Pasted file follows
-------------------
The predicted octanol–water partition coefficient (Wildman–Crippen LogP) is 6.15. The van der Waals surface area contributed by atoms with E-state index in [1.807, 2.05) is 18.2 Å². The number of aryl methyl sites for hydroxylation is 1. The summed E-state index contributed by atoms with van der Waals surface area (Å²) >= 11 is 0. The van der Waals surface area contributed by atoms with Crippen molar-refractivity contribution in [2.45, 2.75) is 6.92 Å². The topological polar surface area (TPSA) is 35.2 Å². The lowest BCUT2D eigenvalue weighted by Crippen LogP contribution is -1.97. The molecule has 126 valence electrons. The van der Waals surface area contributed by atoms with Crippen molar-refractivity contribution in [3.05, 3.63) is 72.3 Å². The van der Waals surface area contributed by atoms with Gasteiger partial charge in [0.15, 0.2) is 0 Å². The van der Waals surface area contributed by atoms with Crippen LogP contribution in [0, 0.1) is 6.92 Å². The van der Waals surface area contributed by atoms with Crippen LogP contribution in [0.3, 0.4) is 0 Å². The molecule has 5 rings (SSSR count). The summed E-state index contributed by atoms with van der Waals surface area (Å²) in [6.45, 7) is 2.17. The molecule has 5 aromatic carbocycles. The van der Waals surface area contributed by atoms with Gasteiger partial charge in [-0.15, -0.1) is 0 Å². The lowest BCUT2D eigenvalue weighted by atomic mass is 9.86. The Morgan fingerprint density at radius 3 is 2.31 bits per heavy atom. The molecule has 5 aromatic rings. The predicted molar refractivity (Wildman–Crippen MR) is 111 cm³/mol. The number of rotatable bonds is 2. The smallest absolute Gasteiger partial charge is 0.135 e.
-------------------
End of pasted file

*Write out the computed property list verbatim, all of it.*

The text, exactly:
The predicted octanol–water partition coefficient (Wildman–Crippen LogP) is 6.15. The van der Waals surface area contributed by atoms with E-state index in [1.807, 2.05) is 18.2 Å². The number of aryl methyl sites for hydroxylation is 1. The summed E-state index contributed by atoms with van der Waals surface area (Å²) >= 11 is 0. The van der Waals surface area contributed by atoms with Crippen molar-refractivity contribution in [2.45, 2.75) is 6.92 Å². The topological polar surface area (TPSA) is 35.2 Å². The lowest BCUT2D eigenvalue weighted by Crippen LogP contribution is -1.97. The molecule has 126 valence electrons. The van der Waals surface area contributed by atoms with Crippen molar-refractivity contribution in [3.05, 3.63) is 72.3 Å². The van der Waals surface area contributed by atoms with Gasteiger partial charge in [0.15, 0.2) is 0 Å². The van der Waals surface area contributed by atoms with Crippen LogP contribution in [0, 0.1) is 6.92 Å². The van der Waals surface area contributed by atoms with Crippen LogP contribution in [0.3, 0.4) is 0 Å². The molecule has 5 rings (SSSR count). The summed E-state index contributed by atoms with van der Waals surface area (Å²) in [6.45, 7) is 2.17. The molecule has 5 aromatic carbocycles. The van der Waals surface area contributed by atoms with Gasteiger partial charge in [-0.15, -0.1) is 0 Å². The lowest BCUT2D eigenvalue weighted by atomic mass is 9.86. The Morgan fingerprint density at radius 3 is 2.31 bits per heavy atom. The molecule has 5 aromatic rings. The predicted molar refractivity (Wildman–Crippen MR) is 111 cm³/mol. The number of rotatable bonds is 2. The smallest absolute Gasteiger partial charge is 0.135 e.